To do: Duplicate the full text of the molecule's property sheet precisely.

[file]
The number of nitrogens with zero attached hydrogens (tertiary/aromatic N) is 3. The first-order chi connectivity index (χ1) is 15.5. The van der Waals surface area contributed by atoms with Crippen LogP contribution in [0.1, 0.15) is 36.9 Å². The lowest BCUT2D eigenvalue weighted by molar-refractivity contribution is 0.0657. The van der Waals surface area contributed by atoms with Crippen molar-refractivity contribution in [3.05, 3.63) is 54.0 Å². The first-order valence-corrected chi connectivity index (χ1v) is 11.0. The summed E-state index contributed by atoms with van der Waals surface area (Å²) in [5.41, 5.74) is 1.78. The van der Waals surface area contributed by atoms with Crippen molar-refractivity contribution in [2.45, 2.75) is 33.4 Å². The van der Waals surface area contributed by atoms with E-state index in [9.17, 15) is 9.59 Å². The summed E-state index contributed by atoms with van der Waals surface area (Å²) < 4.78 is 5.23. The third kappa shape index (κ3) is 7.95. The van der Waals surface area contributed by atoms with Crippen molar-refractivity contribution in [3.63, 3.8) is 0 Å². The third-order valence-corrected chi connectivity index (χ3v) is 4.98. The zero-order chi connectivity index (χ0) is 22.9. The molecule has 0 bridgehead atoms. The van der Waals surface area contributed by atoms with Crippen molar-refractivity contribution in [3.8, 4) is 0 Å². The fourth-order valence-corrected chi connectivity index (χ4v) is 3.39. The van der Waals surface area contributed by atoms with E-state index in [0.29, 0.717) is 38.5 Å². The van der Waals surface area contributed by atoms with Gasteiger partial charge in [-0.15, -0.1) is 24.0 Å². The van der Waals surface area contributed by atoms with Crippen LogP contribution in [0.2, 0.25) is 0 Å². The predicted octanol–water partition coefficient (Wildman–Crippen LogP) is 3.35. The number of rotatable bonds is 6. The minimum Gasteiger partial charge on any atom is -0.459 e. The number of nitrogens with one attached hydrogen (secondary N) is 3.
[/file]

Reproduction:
The number of nitrogens with zero attached hydrogens (tertiary/aromatic N) is 3. The first-order chi connectivity index (χ1) is 15.5. The van der Waals surface area contributed by atoms with Crippen LogP contribution in [0.1, 0.15) is 36.9 Å². The lowest BCUT2D eigenvalue weighted by molar-refractivity contribution is 0.0657. The van der Waals surface area contributed by atoms with Crippen molar-refractivity contribution in [3.05, 3.63) is 54.0 Å². The first-order valence-corrected chi connectivity index (χ1v) is 11.0. The summed E-state index contributed by atoms with van der Waals surface area (Å²) in [5.41, 5.74) is 1.78. The van der Waals surface area contributed by atoms with Crippen molar-refractivity contribution in [2.45, 2.75) is 33.4 Å². The van der Waals surface area contributed by atoms with E-state index in [9.17, 15) is 9.59 Å². The summed E-state index contributed by atoms with van der Waals surface area (Å²) < 4.78 is 5.23. The third kappa shape index (κ3) is 7.95. The van der Waals surface area contributed by atoms with Crippen molar-refractivity contribution in [3.63, 3.8) is 0 Å². The third-order valence-corrected chi connectivity index (χ3v) is 4.98. The zero-order chi connectivity index (χ0) is 22.9. The molecule has 0 bridgehead atoms. The van der Waals surface area contributed by atoms with Crippen molar-refractivity contribution in [3.8, 4) is 0 Å². The fourth-order valence-corrected chi connectivity index (χ4v) is 3.39. The van der Waals surface area contributed by atoms with E-state index in [0.29, 0.717) is 38.5 Å². The van der Waals surface area contributed by atoms with Gasteiger partial charge in [-0.15, -0.1) is 24.0 Å². The van der Waals surface area contributed by atoms with Crippen LogP contribution in [0.2, 0.25) is 0 Å². The predicted octanol–water partition coefficient (Wildman–Crippen LogP) is 3.35. The number of rotatable bonds is 6. The minimum Gasteiger partial charge on any atom is -0.459 e. The number of nitrogens with one attached hydrogen (secondary N) is 3.